Googles next Pixels will reportedly switch to a custom in-house GS101 processor


Googles next Pixel flagship the presumably named Pixel 6 will reportedly feature a Google-designed GS101 Whitechapel SoC (system on a chip), a first for the company, as reported by 9to5Google and XDA-Developers.

9to5Googles report claims Google is working on two phones that will feature the Arm-based GS101 presumed to be a flagship device to succeed last years Pixel 5 and a Pixel 4A 5G follow-up.

XDAs report, meanwhile, goes into further detail on the new SoC, claiming the GS101 chips will feature a three cluster setup with a TPU (Tensor Processing Unit) for machine learning applications. (For reference, Qualcomms own flagship Snapdragon 888 uses Arms Cortex-X1 / Cortex-A78 / Cortex-A55 as a triple cluster CPU setup.) Additionally, the new SoC may feature an integrated security chip, similar to the Titan M.

The idea of Google making a custom TPU or security chip isnt new: Google has previously made TPUs for servers and the Pixel 4s Neural Core, along with the discrete Titan M chip on its current phones. But the custom-designed GS101 would presumably allow the company to integrate those features on a deeper level.

Rumors of the Whitechapel chips have circulated since last year when Axios reported that Google was looking to develop its own in-house chips for use in Pixel and Chromebook devices. That report claimed the company would be optimizing its chip for Googles machine learning technology something the XDA report corroborates. The GS101 chip for the 2021 Pixel lineup would be the first fruits of the Whitechapel project, although Axios original report noted that Chromebook chips werent expected until further in the future.

9to5Googles report also includes references to a Slider codename tied to the new device, which it says is also connected to Samsungs Exynos SoCs (which the company uses on Galaxy smartphone devices outside the US). Samsungs involvement on the manufacturing side which Axios also reported last year would make sense, as one of the largest manufacturers of smartphone semiconductors.

The idea of Google-designed chips is a compelling one. Apple has long touted its tightly integrated software and hardware stack as a key part of how its iPhones, iPads, and now, its Mac computers are able to run so well a key part of which is the companys custom-designed A-series and M-series chips.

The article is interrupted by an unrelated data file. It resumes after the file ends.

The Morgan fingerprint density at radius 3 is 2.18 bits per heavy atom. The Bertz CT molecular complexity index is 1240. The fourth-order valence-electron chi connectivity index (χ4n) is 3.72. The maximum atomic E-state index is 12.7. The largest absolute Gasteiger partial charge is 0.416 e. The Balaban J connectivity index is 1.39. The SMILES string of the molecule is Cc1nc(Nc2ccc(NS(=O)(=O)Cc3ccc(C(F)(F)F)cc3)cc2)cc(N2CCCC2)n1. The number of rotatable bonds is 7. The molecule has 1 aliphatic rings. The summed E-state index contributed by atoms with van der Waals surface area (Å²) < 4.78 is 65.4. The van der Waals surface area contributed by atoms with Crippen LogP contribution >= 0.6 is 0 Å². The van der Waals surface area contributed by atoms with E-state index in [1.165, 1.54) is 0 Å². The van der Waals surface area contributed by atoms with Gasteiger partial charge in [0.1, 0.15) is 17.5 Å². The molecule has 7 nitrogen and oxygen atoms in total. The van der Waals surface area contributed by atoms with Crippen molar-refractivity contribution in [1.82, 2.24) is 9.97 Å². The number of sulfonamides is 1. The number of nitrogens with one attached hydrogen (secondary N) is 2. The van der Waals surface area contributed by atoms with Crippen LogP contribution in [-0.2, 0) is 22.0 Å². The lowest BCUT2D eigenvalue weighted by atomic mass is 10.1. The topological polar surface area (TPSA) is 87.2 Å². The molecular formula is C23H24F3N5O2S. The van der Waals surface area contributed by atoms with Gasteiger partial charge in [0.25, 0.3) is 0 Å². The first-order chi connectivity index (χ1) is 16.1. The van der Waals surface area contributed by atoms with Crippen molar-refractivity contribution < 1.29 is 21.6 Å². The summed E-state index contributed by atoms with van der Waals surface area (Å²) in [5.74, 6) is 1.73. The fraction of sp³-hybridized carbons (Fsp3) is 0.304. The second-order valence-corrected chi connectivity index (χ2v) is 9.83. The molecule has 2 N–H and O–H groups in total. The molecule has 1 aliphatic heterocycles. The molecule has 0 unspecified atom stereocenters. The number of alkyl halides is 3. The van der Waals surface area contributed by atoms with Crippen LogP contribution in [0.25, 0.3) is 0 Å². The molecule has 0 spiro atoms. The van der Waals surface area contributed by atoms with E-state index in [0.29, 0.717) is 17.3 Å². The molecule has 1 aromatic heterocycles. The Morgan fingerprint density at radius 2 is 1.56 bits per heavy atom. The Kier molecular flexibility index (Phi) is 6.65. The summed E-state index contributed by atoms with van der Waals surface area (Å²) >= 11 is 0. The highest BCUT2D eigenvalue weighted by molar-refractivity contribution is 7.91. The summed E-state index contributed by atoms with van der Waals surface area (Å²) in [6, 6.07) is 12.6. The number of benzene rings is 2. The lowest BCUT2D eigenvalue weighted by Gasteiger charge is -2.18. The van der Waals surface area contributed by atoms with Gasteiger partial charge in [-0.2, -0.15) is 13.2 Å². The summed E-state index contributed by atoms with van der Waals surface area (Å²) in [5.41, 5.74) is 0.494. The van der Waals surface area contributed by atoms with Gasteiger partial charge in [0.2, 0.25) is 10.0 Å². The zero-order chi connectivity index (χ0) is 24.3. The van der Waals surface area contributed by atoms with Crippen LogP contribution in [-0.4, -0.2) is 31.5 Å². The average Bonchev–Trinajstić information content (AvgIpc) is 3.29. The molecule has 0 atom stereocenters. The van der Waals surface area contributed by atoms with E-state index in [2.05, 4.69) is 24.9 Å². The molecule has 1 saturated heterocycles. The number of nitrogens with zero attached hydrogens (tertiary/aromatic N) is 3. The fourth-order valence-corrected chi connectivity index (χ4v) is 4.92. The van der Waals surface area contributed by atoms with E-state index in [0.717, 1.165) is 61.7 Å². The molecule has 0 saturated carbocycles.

Google and almost every other Android manufacturer, save Samsung and Huawei doesnt have that advantage. It instead relies on Qualcomms Snapdragon chips, which dominate the Android marketplace in the US. Oftentimes, an Android device lives or dies on how well its manufacturer is able to synergize Qualcomms chips, Googles software, and its own hardware designs. Similarly, the fact that, at their core, almost every Android device runs on the same chipset and the same software makes it difficult for any one model to stand out.

But a Google-designed GS101 chip brings a tantalizing promise: that Google could bring an Apple-like boost in speed, performance, and battery life to Android (and specifically, its Pixel lineup) with a similar level of control over the hardware design, software, and processor. Its an intriguing idea assuming Google can pull it off.

That said, building a smartphone processor at the level of Apple or Qualcomm isnt easy. While both companies use Arm as a common base, theyve spent years refining those basic building blocks with customizations to suit their needs. Apple has been using custom designs in its processors since the 2012s A6 design (as opposed to previous models that used licensed CPU designs from Arm itself). Qualcomm takes a similar approach in its modern processors, using custom Kryo cores that are semi-customized versions of Arms base Cortex designs.

It might take Google a few generations to fine-tune its Pixel chips. But if Google can actually deliver on a proper customized chip thats built from the ground up to be specifically designed for Androids software and the Pixels hardware, it could be the key to transforming the Pixel line from a sideshow to a true smartphone powerhouse.



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